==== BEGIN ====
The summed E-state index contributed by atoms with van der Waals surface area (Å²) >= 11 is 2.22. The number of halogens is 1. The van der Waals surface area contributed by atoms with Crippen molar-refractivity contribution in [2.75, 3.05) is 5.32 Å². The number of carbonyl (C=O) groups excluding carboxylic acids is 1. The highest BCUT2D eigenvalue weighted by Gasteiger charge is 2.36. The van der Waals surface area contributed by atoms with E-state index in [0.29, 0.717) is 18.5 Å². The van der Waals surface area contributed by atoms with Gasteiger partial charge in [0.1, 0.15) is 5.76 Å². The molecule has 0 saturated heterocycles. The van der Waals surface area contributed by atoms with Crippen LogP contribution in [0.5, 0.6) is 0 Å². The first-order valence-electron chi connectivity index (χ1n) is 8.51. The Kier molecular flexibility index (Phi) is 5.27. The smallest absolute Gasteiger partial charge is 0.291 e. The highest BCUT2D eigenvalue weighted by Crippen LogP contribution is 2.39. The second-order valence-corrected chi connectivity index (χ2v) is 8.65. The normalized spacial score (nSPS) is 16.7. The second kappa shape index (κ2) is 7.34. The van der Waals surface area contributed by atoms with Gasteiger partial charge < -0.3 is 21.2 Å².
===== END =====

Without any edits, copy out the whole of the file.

The summed E-state index contributed by atoms with van der Waals surface area (Å²) >= 11 is 2.22. The number of halogens is 1. The van der Waals surface area contributed by atoms with Crippen molar-refractivity contribution in [2.75, 3.05) is 5.32 Å². The number of carbonyl (C=O) groups excluding carboxylic acids is 1. The highest BCUT2D eigenvalue weighted by Gasteiger charge is 2.36. The van der Waals surface area contributed by atoms with E-state index in [0.29, 0.717) is 18.5 Å². The van der Waals surface area contributed by atoms with Gasteiger partial charge in [0.1, 0.15) is 5.76 Å². The molecule has 0 saturated heterocycles. The van der Waals surface area contributed by atoms with Crippen LogP contribution in [0.5, 0.6) is 0 Å². The first-order valence-electron chi connectivity index (χ1n) is 8.51. The Kier molecular flexibility index (Phi) is 5.27. The smallest absolute Gasteiger partial charge is 0.291 e. The highest BCUT2D eigenvalue weighted by Crippen LogP contribution is 2.39. The second-order valence-corrected chi connectivity index (χ2v) is 8.65. The normalized spacial score (nSPS) is 16.7. The second kappa shape index (κ2) is 7.34. The van der Waals surface area contributed by atoms with Gasteiger partial charge < -0.3 is 21.2 Å².